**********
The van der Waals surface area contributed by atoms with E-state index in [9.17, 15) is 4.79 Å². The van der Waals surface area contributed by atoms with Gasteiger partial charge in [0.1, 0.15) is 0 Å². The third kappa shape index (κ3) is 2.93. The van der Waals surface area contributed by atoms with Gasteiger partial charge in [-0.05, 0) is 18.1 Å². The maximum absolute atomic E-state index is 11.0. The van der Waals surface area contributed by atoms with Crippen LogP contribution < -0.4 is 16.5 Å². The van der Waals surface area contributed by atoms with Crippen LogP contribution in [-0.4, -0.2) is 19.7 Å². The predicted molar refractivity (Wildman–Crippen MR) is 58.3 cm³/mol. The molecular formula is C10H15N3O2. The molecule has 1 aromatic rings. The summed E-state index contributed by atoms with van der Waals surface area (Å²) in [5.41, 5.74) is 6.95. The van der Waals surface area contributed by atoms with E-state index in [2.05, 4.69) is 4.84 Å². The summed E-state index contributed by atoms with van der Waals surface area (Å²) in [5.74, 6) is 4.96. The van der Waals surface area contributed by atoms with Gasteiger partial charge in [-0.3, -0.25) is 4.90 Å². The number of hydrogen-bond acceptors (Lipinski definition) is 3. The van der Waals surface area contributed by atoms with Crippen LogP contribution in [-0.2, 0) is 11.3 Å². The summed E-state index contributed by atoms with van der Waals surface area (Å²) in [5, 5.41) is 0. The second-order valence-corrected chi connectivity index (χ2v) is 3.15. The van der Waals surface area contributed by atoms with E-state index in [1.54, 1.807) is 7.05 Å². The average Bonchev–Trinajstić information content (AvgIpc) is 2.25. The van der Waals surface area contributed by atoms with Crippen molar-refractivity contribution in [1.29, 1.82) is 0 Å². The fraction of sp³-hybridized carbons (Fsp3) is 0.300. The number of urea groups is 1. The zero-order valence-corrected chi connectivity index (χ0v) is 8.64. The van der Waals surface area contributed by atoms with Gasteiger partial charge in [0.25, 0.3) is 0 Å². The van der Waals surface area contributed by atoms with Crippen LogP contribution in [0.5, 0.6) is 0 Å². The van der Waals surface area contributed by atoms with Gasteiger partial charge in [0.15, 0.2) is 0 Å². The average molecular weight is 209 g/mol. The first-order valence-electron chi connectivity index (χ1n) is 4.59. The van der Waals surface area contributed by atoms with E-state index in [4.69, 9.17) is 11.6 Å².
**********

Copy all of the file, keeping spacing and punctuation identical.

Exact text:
The van der Waals surface area contributed by atoms with E-state index in [9.17, 15) is 4.79 Å². The van der Waals surface area contributed by atoms with Gasteiger partial charge in [0.1, 0.15) is 0 Å². The third kappa shape index (κ3) is 2.93. The van der Waals surface area contributed by atoms with Gasteiger partial charge in [-0.05, 0) is 18.1 Å². The maximum absolute atomic E-state index is 11.0. The van der Waals surface area contributed by atoms with Crippen LogP contribution < -0.4 is 16.5 Å². The van der Waals surface area contributed by atoms with Crippen LogP contribution in [-0.4, -0.2) is 19.7 Å². The predicted molar refractivity (Wildman–Crippen MR) is 58.3 cm³/mol. The molecular formula is C10H15N3O2. The molecule has 1 aromatic rings. The summed E-state index contributed by atoms with van der Waals surface area (Å²) in [5.41, 5.74) is 6.95. The van der Waals surface area contributed by atoms with E-state index in [2.05, 4.69) is 4.84 Å². The summed E-state index contributed by atoms with van der Waals surface area (Å²) in [5.74, 6) is 4.96. The van der Waals surface area contributed by atoms with Gasteiger partial charge in [-0.3, -0.25) is 4.90 Å². The number of hydrogen-bond acceptors (Lipinski definition) is 3. The van der Waals surface area contributed by atoms with Crippen LogP contribution in [-0.2, 0) is 11.3 Å². The summed E-state index contributed by atoms with van der Waals surface area (Å²) in [5, 5.41) is 0. The second-order valence-corrected chi connectivity index (χ2v) is 3.15. The van der Waals surface area contributed by atoms with E-state index in [1.54, 1.807) is 7.05 Å². The average Bonchev–Trinajstić information content (AvgIpc) is 2.25. The van der Waals surface area contributed by atoms with Crippen molar-refractivity contribution in [1.29, 1.82) is 0 Å². The fraction of sp³-hybridized carbons (Fsp3) is 0.300. The number of urea groups is 1. The zero-order valence-corrected chi connectivity index (χ0v) is 8.64. The van der Waals surface area contributed by atoms with Gasteiger partial charge in [0.25, 0.3) is 0 Å². The van der Waals surface area contributed by atoms with Crippen LogP contribution in [0.5, 0.6) is 0 Å². The van der Waals surface area contributed by atoms with Gasteiger partial charge in [0.15, 0.2) is 0 Å². The average molecular weight is 209 g/mol. The first-order valence-electron chi connectivity index (χ1n) is 4.59. The van der Waals surface area contributed by atoms with E-state index in [4.69, 9.17) is 11.6 Å².